TEHRAN, April 28 (UPI) -- When Iran, beset by international sanctions, had its annual oil and gas expo this month, there was no sign of the big Western oil companies and even less of the large-scale investment the Islamic Republic's energy industry desperately needs.
And all the while, historic rival Iraq, its oil industry growing again after decades of decline, is threatening Iran's influence in the Organization of Petroleum Exporting Countries.
When the 16th International Oil, Gas, Refining and Petrochemical Exhibition opened April 19 in Tehran, Iranian officials claimed that 10 U.S. companies had defied U.N. and U.S. sanctions imposed in June 2010 to attend.
But none could be found.
"Oil analysts believe the claims of U.S. attendance, whether or not a bluff, are an illustration of the country's desperation for Western investment and technology to develop and maintain its oil and gas fields," the Financial Times observed.
The Oil Ministry says Iran, OPEC's second ranked producer after Saudi Arabia, needs at least $200 billion in investment by 2015 to upgrade and expand the rundown oil and gas industry.
The sanctions, imposed in retaliation for Iran's refusal to abandon its contentious nuclear program which the West believes is aimed at developing nuclear weapons, have scared off potential investors.
Royal Dutch Shell and Total of France had been slated to sign major gas deals with Iran but have backed off because of international pressure and the prospect of legal action for violating the sanctions.
"Shell, which had one of the biggest stands at the exhibition in previous years, was a noticeable absentee this year," the Financial Times reported.
To compensate for the absence of Western oil companies operating in Iran, the government has awarded multibillion-dollar contracts to state-owned or private Iranian enterprises and Asian groups.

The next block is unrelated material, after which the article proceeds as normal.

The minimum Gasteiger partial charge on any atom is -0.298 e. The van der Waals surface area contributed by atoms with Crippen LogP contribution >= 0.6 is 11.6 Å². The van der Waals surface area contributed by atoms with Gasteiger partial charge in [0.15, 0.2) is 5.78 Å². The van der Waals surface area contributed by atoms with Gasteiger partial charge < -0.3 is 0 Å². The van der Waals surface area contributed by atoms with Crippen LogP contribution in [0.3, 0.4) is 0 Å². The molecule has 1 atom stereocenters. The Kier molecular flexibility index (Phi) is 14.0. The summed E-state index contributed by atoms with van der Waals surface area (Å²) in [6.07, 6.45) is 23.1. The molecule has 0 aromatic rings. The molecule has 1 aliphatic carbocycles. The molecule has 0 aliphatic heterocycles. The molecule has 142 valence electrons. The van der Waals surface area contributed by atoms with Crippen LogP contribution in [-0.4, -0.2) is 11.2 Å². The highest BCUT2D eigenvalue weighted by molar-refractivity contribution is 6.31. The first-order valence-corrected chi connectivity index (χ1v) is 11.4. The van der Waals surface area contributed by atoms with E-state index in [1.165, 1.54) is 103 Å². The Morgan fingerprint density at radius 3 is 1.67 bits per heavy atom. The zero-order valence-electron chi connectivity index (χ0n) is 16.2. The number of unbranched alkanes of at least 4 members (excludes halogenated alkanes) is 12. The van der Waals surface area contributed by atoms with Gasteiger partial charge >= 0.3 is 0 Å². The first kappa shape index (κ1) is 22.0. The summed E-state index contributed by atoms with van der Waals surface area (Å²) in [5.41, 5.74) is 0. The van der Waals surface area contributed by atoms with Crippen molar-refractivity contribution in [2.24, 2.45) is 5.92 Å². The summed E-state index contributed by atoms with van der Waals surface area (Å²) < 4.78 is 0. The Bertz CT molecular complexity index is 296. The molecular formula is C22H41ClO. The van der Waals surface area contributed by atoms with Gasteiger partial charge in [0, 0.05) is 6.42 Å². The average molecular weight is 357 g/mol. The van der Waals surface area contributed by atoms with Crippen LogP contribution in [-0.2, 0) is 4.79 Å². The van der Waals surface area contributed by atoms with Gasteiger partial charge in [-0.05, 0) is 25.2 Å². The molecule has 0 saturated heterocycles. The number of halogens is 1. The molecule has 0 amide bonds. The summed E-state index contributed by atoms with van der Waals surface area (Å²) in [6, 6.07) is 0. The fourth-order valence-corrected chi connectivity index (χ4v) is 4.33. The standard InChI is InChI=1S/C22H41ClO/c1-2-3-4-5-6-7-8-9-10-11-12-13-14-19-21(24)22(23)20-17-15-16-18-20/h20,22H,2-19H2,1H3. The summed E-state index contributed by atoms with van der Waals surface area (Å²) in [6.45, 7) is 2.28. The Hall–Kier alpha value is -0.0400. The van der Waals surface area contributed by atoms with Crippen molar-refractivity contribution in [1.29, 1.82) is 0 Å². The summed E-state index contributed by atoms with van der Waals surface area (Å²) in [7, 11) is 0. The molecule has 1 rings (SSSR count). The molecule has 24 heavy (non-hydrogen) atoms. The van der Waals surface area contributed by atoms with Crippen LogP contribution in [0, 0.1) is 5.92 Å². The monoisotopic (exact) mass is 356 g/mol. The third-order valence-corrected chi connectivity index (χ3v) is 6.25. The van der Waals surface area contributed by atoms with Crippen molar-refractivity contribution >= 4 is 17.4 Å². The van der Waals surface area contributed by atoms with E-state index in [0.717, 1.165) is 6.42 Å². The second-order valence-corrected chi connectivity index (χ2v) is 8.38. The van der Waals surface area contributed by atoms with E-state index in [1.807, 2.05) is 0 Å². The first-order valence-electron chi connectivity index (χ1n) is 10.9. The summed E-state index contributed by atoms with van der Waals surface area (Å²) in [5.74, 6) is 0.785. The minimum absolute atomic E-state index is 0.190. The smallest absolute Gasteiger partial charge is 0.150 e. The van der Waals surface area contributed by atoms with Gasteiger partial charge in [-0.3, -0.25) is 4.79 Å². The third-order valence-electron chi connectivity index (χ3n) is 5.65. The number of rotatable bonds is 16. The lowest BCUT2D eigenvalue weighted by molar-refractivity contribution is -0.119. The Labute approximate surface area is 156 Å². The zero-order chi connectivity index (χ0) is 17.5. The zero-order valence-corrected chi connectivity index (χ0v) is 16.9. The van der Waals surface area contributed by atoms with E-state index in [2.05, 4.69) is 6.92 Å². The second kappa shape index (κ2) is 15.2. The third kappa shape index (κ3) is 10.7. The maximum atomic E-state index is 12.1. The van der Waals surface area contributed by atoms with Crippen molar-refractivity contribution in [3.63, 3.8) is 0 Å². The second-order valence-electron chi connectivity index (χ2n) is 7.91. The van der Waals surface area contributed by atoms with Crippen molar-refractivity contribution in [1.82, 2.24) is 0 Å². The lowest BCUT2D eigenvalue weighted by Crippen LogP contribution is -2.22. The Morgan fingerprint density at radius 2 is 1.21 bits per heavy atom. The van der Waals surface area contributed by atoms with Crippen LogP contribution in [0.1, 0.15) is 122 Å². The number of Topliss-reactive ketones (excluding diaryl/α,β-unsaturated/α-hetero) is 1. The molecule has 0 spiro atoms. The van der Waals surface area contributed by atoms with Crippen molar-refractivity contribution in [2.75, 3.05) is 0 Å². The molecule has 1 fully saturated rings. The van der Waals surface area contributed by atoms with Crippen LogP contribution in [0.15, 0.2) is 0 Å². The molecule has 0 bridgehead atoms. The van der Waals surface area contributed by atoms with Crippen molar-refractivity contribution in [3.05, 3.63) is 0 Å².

These include China's Sinopec and the China National Petroleum Corp. which have been highly active in securing major energy deals in Africa and increasingly around the Middle East.
In February, Naji Saadouni, president of Iran's Petroleum Engineering and Developing Co., was quoted as saying China will invest $2.5 billion in developing the South Azadegan oil field that straddles the border with Iraq.
Output there, currently 55,000 barrels a day, is eventually expected to reach 600,000 bpd -- a major boost for Iran's energy sector.
In 2009, the China National Offshore Oil Corp. signed a $1.76 billion deal with the state-owned National Iranian Oil Co. to develop the North Azadegan field where they hope to extract 75,000 bpd.
Tehran says the field is one of the biggest in the world, with reserves estimated at 42 billion barrels.
Beijing buys 1-10th of the Persian Gulf's oil output and one-quarter of Iran's, which makes Iran China's second most important oil supplier.
More than 100 Chinese companies operate in the Islamic Republic and the semi-official Fars News Agency reports that China has signed contracts worth $120 billion with Iran's hydrocarbons sector.
Sinopec has committed $6.5 billion to building new oil refineries in the Islamic Republic. Its current refining capacity isn't enough to meet domestic demand, forcing Iran, with the world's second largest reserves of oil, to import petroleum products.
That's an impressive lineup. But even with the presence of 166 Chinese companies at the Tehran expo, "Iran's oil and gas sectors suffer from the absence of oil majors and the large-scale investment that only they are able to support," the Financial Times commented.
South Pars, the world's biggest gas field with 1,800 trillion cubic feet of gas, has fallen heavily behind its development schedule because of the lack of investment and technology.
In neighboring Iraq, however, a score of major foreign oil companies, including U.S., French, Italian and British outfits, have production contracts with Baghdad that are turning its long-neglected oil and gas sector around.
Iraq aims to be able to produce up to 12 million bpd by 2017, eclipsing Iran and challenging Saudi Arabia.
This has Tehran worried. Industry analysts say Iran has lost some of market share to a resurgent Iraq, which produces around 2.4 million bpd, because it's getting advanced technology and can offer lower prices.
Even higher oil prices, driven up by the political upheaval engulfing the Arab world, haven't helped Iran. It production is falling and exports have tumbled because of the sanctions.